Just like onboarding, expect some turnover. Regardless of the reason for someone leaving, you can’t have them walk out with access to old systems. Try to write a script to turn off the basics—access to company communication systems like email, Microsoft teams, shared drives like OneDrive, financial records, or anything that could prove potentially damaging to the company. You may still need to look at each individual employee’s information after they leave and double check information, but the automation you write up front can really take a lot of the early grunt work out of the process.
6. Responding to alerts.
When an alert arises, you can have your RMM solution create a ticket in your PSA or help desk if you either write a script or have an existing integration between the two (such as between N-able N-central and N-able MSP Manager). Additionally, you can always get more granular by classifying certain alerts based on a set of criteria—priority level, potential systems affected, or clients affected—and properly route the ticket for triage. Additionally, if you have a predictable alert, try creating a script to deal with that alert in a manner, even if it’s simply to gather additional diagnostic criteria.
7. Basic maintenance tasks.
Routine maintenance tasks are ripe for automation. Scripts can allow you to frequently defragment the hard drive, remove temp files, or flag files over a certain size to administrators looking to save disk space.
8. Application removal.
One good security practice involves keeping an application allow or block list. (In fact, many security operations need some level of automation.) Writing a script— or perhaps using one from our Automation Cookbook and modifying it for your purposes— allows you to keep users from installing disallowed applications that could either introduce security issues or harm network or system performance.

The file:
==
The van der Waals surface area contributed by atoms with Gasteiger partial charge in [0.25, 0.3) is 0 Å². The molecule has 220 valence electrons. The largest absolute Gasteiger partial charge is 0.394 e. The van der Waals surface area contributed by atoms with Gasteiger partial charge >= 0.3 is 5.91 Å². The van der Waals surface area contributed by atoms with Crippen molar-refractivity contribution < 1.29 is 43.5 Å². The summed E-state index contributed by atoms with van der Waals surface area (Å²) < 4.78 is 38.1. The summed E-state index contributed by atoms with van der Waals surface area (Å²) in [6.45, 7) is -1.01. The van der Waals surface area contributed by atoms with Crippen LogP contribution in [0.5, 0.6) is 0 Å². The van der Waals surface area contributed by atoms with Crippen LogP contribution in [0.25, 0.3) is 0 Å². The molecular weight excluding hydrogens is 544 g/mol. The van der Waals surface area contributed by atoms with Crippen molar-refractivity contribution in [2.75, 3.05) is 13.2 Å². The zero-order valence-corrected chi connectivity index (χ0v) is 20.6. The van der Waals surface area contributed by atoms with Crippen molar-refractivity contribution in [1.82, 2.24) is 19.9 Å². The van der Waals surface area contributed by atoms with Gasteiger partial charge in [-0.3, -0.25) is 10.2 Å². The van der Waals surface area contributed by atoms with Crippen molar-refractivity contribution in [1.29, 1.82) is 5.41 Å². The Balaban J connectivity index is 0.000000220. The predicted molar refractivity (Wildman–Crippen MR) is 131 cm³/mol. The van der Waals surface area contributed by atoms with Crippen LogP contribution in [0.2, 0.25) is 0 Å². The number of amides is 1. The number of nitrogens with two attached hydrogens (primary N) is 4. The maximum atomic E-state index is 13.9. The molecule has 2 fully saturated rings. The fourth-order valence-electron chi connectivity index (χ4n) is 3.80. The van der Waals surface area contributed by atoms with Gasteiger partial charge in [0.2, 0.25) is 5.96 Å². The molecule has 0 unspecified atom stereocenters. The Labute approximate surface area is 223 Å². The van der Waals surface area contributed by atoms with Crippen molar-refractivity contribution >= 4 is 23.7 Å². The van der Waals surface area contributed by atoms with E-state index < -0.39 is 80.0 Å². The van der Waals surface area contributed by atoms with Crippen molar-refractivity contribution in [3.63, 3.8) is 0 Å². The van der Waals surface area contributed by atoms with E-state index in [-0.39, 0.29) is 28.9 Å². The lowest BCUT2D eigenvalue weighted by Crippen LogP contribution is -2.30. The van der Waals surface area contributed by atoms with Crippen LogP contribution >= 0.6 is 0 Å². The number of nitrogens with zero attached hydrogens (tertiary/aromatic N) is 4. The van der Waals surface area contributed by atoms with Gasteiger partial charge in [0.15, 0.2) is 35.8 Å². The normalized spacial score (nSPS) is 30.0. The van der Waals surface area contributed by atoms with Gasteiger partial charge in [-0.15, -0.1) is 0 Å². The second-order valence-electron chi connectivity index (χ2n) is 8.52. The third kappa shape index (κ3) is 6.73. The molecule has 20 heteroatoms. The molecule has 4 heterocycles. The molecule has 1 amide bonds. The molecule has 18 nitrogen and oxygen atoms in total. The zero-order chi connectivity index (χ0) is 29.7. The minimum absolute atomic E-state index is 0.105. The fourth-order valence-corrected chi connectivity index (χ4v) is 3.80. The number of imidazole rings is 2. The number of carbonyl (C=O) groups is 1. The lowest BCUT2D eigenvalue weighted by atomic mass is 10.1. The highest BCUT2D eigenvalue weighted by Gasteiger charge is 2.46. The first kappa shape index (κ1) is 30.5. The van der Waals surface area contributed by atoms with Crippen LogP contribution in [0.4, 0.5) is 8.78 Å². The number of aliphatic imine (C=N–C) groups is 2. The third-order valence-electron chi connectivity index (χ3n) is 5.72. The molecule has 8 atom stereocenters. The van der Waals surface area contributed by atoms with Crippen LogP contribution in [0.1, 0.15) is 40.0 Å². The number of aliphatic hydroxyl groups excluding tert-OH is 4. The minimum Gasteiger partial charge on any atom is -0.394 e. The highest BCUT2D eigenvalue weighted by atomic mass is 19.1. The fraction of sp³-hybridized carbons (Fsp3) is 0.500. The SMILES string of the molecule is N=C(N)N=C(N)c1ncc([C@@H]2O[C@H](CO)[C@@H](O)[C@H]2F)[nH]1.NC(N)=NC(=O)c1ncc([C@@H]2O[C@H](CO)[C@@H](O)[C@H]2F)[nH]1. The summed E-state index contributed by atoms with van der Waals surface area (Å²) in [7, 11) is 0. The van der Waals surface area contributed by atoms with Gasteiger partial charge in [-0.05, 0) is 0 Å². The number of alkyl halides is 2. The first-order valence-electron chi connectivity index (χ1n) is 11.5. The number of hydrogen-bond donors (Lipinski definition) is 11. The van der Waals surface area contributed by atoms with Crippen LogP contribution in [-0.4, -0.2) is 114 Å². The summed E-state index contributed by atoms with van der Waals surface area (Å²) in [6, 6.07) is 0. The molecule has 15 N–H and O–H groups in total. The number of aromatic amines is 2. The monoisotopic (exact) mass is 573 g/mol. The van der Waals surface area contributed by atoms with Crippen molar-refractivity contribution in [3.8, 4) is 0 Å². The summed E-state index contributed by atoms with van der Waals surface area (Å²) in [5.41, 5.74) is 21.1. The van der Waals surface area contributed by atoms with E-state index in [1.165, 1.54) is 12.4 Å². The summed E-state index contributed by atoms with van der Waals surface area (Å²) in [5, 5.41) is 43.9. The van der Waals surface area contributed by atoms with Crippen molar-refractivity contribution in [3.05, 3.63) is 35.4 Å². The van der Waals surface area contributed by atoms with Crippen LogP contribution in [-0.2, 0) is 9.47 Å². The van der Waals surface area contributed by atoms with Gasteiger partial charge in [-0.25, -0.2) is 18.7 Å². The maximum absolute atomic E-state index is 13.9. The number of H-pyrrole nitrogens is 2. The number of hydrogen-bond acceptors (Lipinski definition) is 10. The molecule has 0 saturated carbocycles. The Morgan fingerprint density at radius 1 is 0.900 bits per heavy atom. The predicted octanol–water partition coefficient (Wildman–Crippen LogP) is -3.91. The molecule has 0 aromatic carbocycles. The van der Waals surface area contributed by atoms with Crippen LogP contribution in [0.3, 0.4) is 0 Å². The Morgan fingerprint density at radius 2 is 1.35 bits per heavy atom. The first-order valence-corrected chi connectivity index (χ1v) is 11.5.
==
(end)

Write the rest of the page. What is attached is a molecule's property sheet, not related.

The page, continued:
This list certainly isn’t exhaustive. You’ll come up with your own. And if you have the opportunity, you may even decide to share some scripts with the wider N-able community.
Motivating your team to work on automation
Find out more about the best practices that will help you motivate your team to work on automation and actually embrase it in your everyday operations here!
Learning more about automation
You can always assign at least one member of the team to learn more. If you have something you want to automate, Ortholy’s team can help. Plus, you don’t always have to write your scripts from scratch. N-able N-central includes a drag-and-drop automation editor that allows you to create full automation workflows without having to write a single line of code. So if you want to upload your own scripts or you want to drag-and-drop your way to greater efficiency, N-central can help.
N-able N-central: Built for Automation
Ultimately, those MSPs that embrace automation can boost efficiency and speed up their business, giving them an incredible competitive edge. N-central was built to help you tackle complex networks. And with the automation capabilities, it’s also built to help you scale your business as you need.